Years ago I wrote Paul Harvey a letter. It was about one of his noon shows where he complained about reduced government funding for Salvation Army. I thought, why would a smart guy like Paul Harvey want to ruin Salvation Army?
I still miss the old guy, having planned lunch breaks around him for years. He was there all my life. He was unapologetic about his devotion to his wife; way too unique. It was good to hear his voice a year ago on a Dodge commercial, “So God Made a Farmer.”
His syrupy portrayal of farmers was a bit creepy however, in that we were singled out as being more special than other occupations. I’m not saying we don’t have some magic moments, like pulling a live calf on a muddy midnight or working long hours to beat the weather. But most jobs are like that.
I remember when the turbo went out on our Subaru in Minnesota and a fellow at a tire store stayed way after hours to try to get us on our way. Or how about fishermen unloading a hundred thousand pounds of salmon in the middle of the night by hand. A lot of people go to great lengths to do a job they can be proud of while working in miserable conditions.
Where is the tire shop program? Shouldn’t that Norwegian American have his business promoted or subsidized by the taxpayers because he is of Norwegian decent or because he is furnishing essential goods? Of course not. He likes tires and cars. He likes dealing with the public and he needs to provide for himself and his family. Should he hold his breath waiting for Congress to write 949 pages at a billion dollars per page before he can plan his business? Of course not.
In spite of being subject to a fickle public, weather and crazy government taxes and regulations, he plods along. The good times are for saving for the bad times. The snow tires he was stuck with last year sold like hotcakes this year at a price that paid interest and then some. If new research made super conductor levitation an option to replace tires, our Norwegian American tire dealer would use his savings to tide himself over in the conversion to a different line of work or even a super conductor levitation service center. The only reason he would need a government program is if he expected it.
The reason farmers and food stamp recipients need the farm program is only because they expect it.
I could use examples of silly spending in the Farm Bill to make my point but there is not enough paper in Hampton to cover them. None of it makes sense. The entire thing is nothing but favors for special interests passed by delusional congress people who care but don’t think.
On the surface, seeing a farmer driving a $50,000 pickup looks like jobs for truck company workers. But the money comes from somewhere. And that somewhere may have had other plans for that money that were driven by a greater need than a $50,000 pickup. In other words, the program that directed that money to the pickup distorted the market.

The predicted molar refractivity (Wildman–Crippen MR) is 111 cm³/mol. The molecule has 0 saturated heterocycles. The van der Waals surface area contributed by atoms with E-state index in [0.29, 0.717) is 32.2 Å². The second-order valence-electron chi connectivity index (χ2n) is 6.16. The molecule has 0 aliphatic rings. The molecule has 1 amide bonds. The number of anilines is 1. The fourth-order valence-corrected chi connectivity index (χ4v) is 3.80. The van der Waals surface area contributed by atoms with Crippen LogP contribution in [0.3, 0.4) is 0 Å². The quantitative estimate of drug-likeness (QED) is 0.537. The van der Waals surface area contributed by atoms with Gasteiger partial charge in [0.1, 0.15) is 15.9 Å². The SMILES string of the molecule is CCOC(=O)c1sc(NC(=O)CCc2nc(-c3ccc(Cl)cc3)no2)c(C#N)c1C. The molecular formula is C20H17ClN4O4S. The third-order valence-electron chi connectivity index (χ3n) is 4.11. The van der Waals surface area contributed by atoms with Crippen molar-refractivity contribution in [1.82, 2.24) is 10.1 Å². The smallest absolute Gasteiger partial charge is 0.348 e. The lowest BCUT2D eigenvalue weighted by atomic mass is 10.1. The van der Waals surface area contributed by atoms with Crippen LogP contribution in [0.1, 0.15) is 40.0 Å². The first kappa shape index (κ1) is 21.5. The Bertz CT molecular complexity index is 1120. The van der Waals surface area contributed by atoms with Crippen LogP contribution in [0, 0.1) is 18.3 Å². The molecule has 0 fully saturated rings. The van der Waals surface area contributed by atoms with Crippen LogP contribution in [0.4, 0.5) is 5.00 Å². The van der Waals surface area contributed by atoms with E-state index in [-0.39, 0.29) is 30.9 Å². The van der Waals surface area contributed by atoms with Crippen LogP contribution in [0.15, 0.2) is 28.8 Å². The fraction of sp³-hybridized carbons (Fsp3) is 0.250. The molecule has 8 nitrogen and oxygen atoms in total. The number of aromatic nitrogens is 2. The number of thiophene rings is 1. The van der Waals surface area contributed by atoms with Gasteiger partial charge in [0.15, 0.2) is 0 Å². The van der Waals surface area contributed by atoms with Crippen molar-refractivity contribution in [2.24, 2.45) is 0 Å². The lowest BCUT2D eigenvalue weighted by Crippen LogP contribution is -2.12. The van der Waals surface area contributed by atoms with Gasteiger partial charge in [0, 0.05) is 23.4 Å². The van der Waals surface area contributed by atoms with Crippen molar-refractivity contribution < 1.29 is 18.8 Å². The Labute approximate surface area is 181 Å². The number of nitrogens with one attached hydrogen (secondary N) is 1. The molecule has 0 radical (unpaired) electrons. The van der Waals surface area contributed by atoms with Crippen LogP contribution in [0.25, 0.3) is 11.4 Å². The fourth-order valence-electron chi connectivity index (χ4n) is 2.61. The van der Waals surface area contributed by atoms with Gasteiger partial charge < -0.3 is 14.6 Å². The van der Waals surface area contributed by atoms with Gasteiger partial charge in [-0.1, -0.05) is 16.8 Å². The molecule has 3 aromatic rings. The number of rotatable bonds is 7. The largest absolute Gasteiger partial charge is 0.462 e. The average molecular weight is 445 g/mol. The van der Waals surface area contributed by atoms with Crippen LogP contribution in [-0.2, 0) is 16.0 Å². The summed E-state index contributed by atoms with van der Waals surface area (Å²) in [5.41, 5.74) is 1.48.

Free markets are what make an economy efficient. They direct scarce resources to their most useful purpose. They are what makes this country the envy of the world, a country where the poor live better than the rich in 90% of the rest of the world. To support programs that throw a monkey wrench into the miraculous economic system that built his incredibly rich nation is treasonous.
To put our predicament into perspective let’s look at Senator Grassley’s vote. I wish I could congratulate Charles Grassley for voting against the Farm Bill for the right reasons; that it is legalized theft and an aggression against the American people. But he voted against it because it didn’t limit payments to big farmers enough. In other words it wasn’t socialistic enough. This distinction went by with no notice in the public discussion at all. Look at the origins of farm programs. As one of the first acts of U. S. farm programs, Franklin Roosevelt and Iowa’s own Henry A. Wallace ordered milk dumped and pigs buried at a time when many people were going hungry. Wasn’t that a clue as to the evil lurking in a controlled economy?
The Salvation Army (mentioned earlier) is a stellar example of what can be accomplished by private charity. The dependent class in our cities and now spreading through the countryside, is a direct result of unaccountable government assistance, the same way federal flood insurance enables wasteful building in flood prone areas. Federally subsidized crop insurance promotes monoculture and depletion of native soil properties. It locks out beginning farmers by reducing the cost of a safety net that protects inefficient farmers.
Critics of free markets point to failures of these programs as examples of why we need more of them. But we haven’t had a free market since the days of The New Deal. Is stealing only right if signed by the president?